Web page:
oh and check out your library to see if they have- or can borrow for you - a cookbook that might help about cooking for two.

Nothing is better than frying in lard.

Nothing.  Do not quote me on this.

 

Linda Ellerbee

Take Big Bites

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I have employed several techniques over the years, but now that we are empty nesters the volume control has been critical to keep from discarding what was perfectly good food. Having a second fridge/freezer helps.

Weekend before last, I made a roast turkey breast, marinara sauce, an ersatz Italian sausage, beef rendang (crock pot) and I roasted/poached chicken leg quarters to yield a soup base and chicken for tacos.

We are still eating on this. The turkey breast I pulled and made a pan sauce in the pan and froze both. Beef rendang went into storage. The marinara became a salsa base for tacos one night and mixed with sausage for spaghetti another night. Chicken was in the tacos and fried rice one night with some rendang on the side. Turkey breast is tonight and then will probably become a soup with the chicken poach liquid and leftover rice from fried rice batch.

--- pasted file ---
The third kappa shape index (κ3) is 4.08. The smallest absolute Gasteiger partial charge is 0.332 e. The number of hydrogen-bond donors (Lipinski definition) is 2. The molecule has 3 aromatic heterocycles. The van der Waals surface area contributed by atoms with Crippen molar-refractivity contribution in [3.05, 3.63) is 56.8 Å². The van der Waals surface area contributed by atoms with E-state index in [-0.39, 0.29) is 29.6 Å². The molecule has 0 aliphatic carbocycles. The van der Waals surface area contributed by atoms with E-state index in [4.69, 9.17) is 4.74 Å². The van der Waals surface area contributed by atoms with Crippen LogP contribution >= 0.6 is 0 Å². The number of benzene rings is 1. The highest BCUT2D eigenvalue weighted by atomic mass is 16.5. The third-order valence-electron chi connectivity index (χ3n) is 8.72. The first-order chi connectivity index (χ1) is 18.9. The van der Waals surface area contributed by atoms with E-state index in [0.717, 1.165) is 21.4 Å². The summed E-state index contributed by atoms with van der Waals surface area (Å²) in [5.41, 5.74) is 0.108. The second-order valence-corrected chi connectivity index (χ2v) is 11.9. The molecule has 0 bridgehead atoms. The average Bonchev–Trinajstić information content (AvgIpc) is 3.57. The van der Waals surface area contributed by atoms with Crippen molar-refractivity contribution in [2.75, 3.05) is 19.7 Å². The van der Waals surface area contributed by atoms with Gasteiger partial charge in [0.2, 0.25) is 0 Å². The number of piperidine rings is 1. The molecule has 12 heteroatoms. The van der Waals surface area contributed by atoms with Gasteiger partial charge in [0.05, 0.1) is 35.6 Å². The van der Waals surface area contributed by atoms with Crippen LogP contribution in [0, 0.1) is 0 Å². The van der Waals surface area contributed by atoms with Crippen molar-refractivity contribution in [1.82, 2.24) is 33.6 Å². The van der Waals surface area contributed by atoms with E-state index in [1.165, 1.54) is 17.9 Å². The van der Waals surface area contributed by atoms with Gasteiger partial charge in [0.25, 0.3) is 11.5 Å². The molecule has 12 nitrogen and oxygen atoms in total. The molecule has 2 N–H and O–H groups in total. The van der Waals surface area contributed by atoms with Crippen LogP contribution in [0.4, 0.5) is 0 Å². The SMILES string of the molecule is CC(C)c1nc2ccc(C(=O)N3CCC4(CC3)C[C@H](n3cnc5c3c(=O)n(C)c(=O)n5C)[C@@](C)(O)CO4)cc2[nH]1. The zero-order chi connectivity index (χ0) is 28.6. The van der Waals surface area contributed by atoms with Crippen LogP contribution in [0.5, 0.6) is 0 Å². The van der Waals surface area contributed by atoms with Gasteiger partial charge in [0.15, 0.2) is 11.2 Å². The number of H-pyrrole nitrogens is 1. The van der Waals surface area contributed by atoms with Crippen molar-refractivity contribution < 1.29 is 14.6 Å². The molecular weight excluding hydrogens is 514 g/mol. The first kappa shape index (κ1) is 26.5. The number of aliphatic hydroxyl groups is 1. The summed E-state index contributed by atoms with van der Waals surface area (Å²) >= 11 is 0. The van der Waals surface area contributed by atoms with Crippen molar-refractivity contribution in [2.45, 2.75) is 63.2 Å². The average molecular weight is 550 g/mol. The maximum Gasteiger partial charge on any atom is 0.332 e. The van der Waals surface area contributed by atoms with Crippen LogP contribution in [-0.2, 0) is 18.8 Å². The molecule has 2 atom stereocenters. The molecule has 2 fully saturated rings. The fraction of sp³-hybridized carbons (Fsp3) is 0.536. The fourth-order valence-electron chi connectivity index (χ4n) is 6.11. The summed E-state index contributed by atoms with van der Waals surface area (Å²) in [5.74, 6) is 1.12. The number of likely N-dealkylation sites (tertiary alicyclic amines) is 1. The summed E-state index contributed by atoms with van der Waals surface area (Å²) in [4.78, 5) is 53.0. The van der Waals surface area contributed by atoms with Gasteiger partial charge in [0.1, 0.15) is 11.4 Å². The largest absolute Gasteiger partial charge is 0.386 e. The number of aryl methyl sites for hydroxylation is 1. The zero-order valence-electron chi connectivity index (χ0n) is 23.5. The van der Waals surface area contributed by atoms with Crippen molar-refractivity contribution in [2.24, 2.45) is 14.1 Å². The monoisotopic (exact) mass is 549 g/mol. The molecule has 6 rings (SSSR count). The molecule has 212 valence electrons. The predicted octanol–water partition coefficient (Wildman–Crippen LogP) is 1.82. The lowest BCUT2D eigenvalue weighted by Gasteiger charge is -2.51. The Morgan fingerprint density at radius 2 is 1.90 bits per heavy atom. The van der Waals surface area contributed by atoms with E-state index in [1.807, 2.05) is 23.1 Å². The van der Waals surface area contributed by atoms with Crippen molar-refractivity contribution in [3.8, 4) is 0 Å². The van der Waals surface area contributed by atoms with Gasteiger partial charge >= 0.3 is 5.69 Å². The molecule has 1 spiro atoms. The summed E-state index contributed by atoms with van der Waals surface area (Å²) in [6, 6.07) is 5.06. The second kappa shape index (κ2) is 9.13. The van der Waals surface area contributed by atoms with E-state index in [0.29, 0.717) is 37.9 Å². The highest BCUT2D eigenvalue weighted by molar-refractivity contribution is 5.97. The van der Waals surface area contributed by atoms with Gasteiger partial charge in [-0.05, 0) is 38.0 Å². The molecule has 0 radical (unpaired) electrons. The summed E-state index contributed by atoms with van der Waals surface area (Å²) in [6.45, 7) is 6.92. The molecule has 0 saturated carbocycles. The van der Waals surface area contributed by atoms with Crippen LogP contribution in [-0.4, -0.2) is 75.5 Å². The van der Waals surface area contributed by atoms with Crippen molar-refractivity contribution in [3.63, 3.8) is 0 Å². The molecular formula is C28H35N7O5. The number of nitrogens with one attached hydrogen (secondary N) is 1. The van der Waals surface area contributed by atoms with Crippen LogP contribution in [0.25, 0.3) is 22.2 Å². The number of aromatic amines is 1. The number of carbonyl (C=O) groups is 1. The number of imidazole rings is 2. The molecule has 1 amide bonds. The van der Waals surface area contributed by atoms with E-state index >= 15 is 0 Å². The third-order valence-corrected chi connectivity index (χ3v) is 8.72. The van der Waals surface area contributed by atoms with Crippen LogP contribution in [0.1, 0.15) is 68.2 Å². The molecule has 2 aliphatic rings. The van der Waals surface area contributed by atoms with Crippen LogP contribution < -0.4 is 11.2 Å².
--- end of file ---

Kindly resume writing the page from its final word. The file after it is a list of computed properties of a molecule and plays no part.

Makes weeknights a pleasure as we got in a real rut for awhile being so tired and just throwing things together.

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johnnybird is in your roomate's camp; i am in yours.

i will make one or two things on saturday when i have time to cook and transform into others - roast a chicken and make a meatloaf.  dinner that night is chicken with baked potatoes and a veg.  i then pick the carcass and have chicken to make chicken salad or chicken pot pie.  meatloaf for sandwiches or reheat and serve with mash and veg.